Do what I did and buy a large Transit as a second vehicle. Reliable, cheap to run and you can get as many models as you like in the back. If the time comes when I have to choose then the Audi would be the one to go, much as I like it. A van may not be to your taste but I bought one for a very reasonable price for other reasons originally but would not be without it now.
|Percy Verance||17/02/2017 21:28:19|
4915 forum posts
Well Michael, I'm afraid I'd beg to differ. I'd rather walk than buy an Alfa Romeo. In fact if you bought one, you'd almost certainly end up walking at some point, such is their somewhat tarnished reliability record. Indeed, it might be fair to say that most Italian produced vehicles have a less then good reputation here. Sure, they're better than they once were, but they don't clock up big sales in the UK.
|Michael Ramsay-Fraser||17/02/2017 21:41:02|
|168 forum posts||
It was just an example, Percy and irrespective of reliability or lack of, the new Spyder is a very attractive car at least to my eyes. It should be reasonably reliable, though. It's built by Mazda, after all.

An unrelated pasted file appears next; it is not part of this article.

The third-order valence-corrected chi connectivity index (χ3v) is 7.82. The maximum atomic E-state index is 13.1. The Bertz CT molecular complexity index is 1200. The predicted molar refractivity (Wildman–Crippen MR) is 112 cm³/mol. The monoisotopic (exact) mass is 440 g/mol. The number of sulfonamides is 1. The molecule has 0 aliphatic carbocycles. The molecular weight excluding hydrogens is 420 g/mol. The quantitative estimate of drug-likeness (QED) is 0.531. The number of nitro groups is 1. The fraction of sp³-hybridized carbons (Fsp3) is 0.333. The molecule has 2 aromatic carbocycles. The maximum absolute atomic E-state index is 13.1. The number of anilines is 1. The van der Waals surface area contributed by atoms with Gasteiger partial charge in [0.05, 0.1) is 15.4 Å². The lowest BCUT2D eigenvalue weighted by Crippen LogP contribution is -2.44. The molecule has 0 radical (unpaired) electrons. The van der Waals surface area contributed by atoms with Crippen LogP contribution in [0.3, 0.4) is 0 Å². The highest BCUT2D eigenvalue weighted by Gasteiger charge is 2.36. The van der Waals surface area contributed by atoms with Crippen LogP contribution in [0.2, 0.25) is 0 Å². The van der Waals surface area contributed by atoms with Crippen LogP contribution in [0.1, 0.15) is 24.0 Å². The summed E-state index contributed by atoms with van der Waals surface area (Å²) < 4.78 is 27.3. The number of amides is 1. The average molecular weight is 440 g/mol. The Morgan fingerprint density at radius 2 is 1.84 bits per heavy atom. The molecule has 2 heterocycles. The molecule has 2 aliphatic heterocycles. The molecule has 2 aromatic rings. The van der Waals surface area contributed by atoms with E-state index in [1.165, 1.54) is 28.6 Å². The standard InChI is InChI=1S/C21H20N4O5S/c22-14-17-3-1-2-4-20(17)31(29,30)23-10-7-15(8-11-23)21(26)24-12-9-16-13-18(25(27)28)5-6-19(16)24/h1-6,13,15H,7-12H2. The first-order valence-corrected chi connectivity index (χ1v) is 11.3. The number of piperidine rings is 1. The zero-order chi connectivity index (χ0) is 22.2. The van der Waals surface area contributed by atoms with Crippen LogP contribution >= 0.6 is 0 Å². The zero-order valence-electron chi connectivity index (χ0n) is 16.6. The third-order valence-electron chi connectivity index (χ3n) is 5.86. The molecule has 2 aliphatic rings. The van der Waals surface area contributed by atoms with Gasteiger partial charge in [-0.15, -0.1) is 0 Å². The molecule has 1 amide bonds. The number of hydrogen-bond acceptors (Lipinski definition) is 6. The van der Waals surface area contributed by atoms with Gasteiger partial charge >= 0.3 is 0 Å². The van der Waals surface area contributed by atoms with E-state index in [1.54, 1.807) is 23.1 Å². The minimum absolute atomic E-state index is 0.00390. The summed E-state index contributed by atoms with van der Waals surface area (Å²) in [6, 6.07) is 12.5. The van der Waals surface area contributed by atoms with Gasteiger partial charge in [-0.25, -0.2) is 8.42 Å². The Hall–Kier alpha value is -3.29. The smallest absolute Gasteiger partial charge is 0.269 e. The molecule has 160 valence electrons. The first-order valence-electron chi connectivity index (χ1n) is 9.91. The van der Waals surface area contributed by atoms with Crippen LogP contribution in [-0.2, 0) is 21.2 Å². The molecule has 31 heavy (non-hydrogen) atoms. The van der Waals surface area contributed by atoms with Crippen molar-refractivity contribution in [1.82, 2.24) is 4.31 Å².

Don't like the Alfa? Get an MX5. Basically the same car
|David P Williams||17/02/2017 21:50:37|
592 forum posts
Well Michael, I'd rather be the 66-year-old bald chap in the high performance estate car than the 66-year old bald chap in the open topped sports car. But that's just me I suppose.
Anyway, thanks everyone for some interesting contributions and suggestions. Much food for thought.
|ted hughes||17/02/2017 22:03:33|
390 forum posts
One car I'd never buy is a Mercedes, and that is solely due to my grandfathers terrible experiences in the war....
He had one and it was really un-reliable....
What made it more embarrassing was that he was high-ranking in the SS.
(courtesy of Jack Dee)
|Martin Harris||17/02/2017 22:22:19|
6502 forum posts
Oh dear, I bought an estate car when I was 30 - but I'm still waiting to grow up!
Mind you, it was a Scimitar GTE with quite decent performance for its time...and keeping it running was almost a full time hobby on its own. I have to admit I'm currently running an Astra estate which I bought primarily for model transportation - seems a lot easier chucking a few models in the back rather than messing around with a trailer!
I'm intending putting my Series 1 Land Rover back on the road when modelling time allows (I was in the middle of restoring it when I took up model flying again but now I'm retired I should really be able to find the time). That's done pretty well in the depreciation stakes though - paid £525 for it in 1979 so if it disappeared in a puff of smoke tonight that's less than £13.82 a year and in reality, even in it's part restored condition it's worth considerably more than I paid for it after 38 years...
|Percy Verance||17/02/2017 22:31:57|
4915 forum posts